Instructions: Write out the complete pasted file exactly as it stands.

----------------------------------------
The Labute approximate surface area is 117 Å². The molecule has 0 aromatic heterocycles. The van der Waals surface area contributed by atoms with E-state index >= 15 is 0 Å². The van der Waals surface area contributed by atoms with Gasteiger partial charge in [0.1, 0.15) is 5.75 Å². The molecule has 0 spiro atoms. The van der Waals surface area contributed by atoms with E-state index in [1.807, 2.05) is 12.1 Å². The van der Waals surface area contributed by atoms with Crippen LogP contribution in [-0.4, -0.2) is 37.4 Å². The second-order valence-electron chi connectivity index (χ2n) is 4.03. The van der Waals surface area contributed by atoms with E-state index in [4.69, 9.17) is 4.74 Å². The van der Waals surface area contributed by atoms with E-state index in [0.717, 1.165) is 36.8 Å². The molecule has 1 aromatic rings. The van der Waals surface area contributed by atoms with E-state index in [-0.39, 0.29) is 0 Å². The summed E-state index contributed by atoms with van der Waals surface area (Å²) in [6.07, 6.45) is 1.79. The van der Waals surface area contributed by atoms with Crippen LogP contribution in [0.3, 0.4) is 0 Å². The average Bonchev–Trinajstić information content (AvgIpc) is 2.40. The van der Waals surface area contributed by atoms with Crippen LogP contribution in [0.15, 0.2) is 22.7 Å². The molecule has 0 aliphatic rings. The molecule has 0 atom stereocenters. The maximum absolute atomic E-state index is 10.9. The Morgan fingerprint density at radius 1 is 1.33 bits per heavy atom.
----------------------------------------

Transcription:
The Labute approximate surface area is 117 Å². The molecule has 0 aromatic heterocycles. The van der Waals surface area contributed by atoms with E-state index >= 15 is 0 Å². The van der Waals surface area contributed by atoms with Gasteiger partial charge in [0.1, 0.15) is 5.75 Å². The molecule has 0 spiro atoms. The van der Waals surface area contributed by atoms with E-state index in [1.807, 2.05) is 12.1 Å². The van der Waals surface area contributed by atoms with Crippen LogP contribution in [-0.4, -0.2) is 37.4 Å². The second-order valence-electron chi connectivity index (χ2n) is 4.03. The van der Waals surface area contributed by atoms with E-state index in [4.69, 9.17) is 4.74 Å². The van der Waals surface area contributed by atoms with E-state index in [0.717, 1.165) is 36.8 Å². The molecule has 1 aromatic rings. The van der Waals surface area contributed by atoms with E-state index in [-0.39, 0.29) is 0 Å². The summed E-state index contributed by atoms with van der Waals surface area (Å²) in [6.07, 6.45) is 1.79. The van der Waals surface area contributed by atoms with Crippen LogP contribution in [0.3, 0.4) is 0 Å². The average Bonchev–Trinajstić information content (AvgIpc) is 2.40. The van der Waals surface area contributed by atoms with Crippen LogP contribution in [0.15, 0.2) is 22.7 Å². The molecule has 0 aliphatic rings. The molecule has 0 atom stereocenters. The maximum absolute atomic E-state index is 10.9. The Morgan fingerprint density at radius 1 is 1.33 bits per heavy atom.